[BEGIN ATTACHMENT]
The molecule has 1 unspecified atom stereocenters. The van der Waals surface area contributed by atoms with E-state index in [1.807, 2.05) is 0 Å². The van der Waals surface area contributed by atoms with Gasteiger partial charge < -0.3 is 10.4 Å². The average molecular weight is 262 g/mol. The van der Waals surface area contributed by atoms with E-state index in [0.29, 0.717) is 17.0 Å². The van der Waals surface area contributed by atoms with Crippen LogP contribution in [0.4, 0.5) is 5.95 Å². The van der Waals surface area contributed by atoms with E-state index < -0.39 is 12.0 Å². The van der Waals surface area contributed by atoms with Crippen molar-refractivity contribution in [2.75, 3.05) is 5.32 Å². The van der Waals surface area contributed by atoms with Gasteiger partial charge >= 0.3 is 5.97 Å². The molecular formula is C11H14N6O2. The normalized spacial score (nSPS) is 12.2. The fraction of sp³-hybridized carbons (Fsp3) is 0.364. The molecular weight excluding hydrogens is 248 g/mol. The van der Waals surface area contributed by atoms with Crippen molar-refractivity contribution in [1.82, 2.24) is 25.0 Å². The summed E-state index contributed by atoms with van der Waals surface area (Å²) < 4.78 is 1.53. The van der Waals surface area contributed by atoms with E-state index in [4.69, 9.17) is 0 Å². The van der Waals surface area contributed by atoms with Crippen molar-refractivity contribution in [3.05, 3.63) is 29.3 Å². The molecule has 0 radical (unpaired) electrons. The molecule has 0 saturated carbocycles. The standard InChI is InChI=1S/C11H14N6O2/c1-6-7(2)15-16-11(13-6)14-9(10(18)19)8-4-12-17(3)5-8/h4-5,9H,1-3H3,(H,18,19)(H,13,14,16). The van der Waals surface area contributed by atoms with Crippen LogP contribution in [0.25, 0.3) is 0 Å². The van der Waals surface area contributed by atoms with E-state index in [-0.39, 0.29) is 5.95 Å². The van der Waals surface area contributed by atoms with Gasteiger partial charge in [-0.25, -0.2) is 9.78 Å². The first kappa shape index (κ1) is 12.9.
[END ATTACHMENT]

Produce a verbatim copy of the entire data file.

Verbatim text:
The molecule has 1 unspecified atom stereocenters. The van der Waals surface area contributed by atoms with E-state index in [1.807, 2.05) is 0 Å². The van der Waals surface area contributed by atoms with Gasteiger partial charge < -0.3 is 10.4 Å². The average molecular weight is 262 g/mol. The van der Waals surface area contributed by atoms with E-state index in [0.29, 0.717) is 17.0 Å². The van der Waals surface area contributed by atoms with Crippen LogP contribution in [0.4, 0.5) is 5.95 Å². The van der Waals surface area contributed by atoms with E-state index < -0.39 is 12.0 Å². The van der Waals surface area contributed by atoms with Crippen molar-refractivity contribution in [2.75, 3.05) is 5.32 Å². The van der Waals surface area contributed by atoms with Gasteiger partial charge >= 0.3 is 5.97 Å². The molecular formula is C11H14N6O2. The normalized spacial score (nSPS) is 12.2. The fraction of sp³-hybridized carbons (Fsp3) is 0.364. The molecular weight excluding hydrogens is 248 g/mol. The van der Waals surface area contributed by atoms with Crippen molar-refractivity contribution in [1.82, 2.24) is 25.0 Å². The summed E-state index contributed by atoms with van der Waals surface area (Å²) < 4.78 is 1.53. The van der Waals surface area contributed by atoms with E-state index in [4.69, 9.17) is 0 Å². The van der Waals surface area contributed by atoms with Crippen molar-refractivity contribution in [3.05, 3.63) is 29.3 Å². The molecule has 0 radical (unpaired) electrons. The molecule has 0 saturated carbocycles. The standard InChI is InChI=1S/C11H14N6O2/c1-6-7(2)15-16-11(13-6)14-9(10(18)19)8-4-12-17(3)5-8/h4-5,9H,1-3H3,(H,18,19)(H,13,14,16). The van der Waals surface area contributed by atoms with Crippen LogP contribution in [0.25, 0.3) is 0 Å². The van der Waals surface area contributed by atoms with E-state index in [-0.39, 0.29) is 5.95 Å². The van der Waals surface area contributed by atoms with Gasteiger partial charge in [-0.25, -0.2) is 9.78 Å². The first kappa shape index (κ1) is 12.9.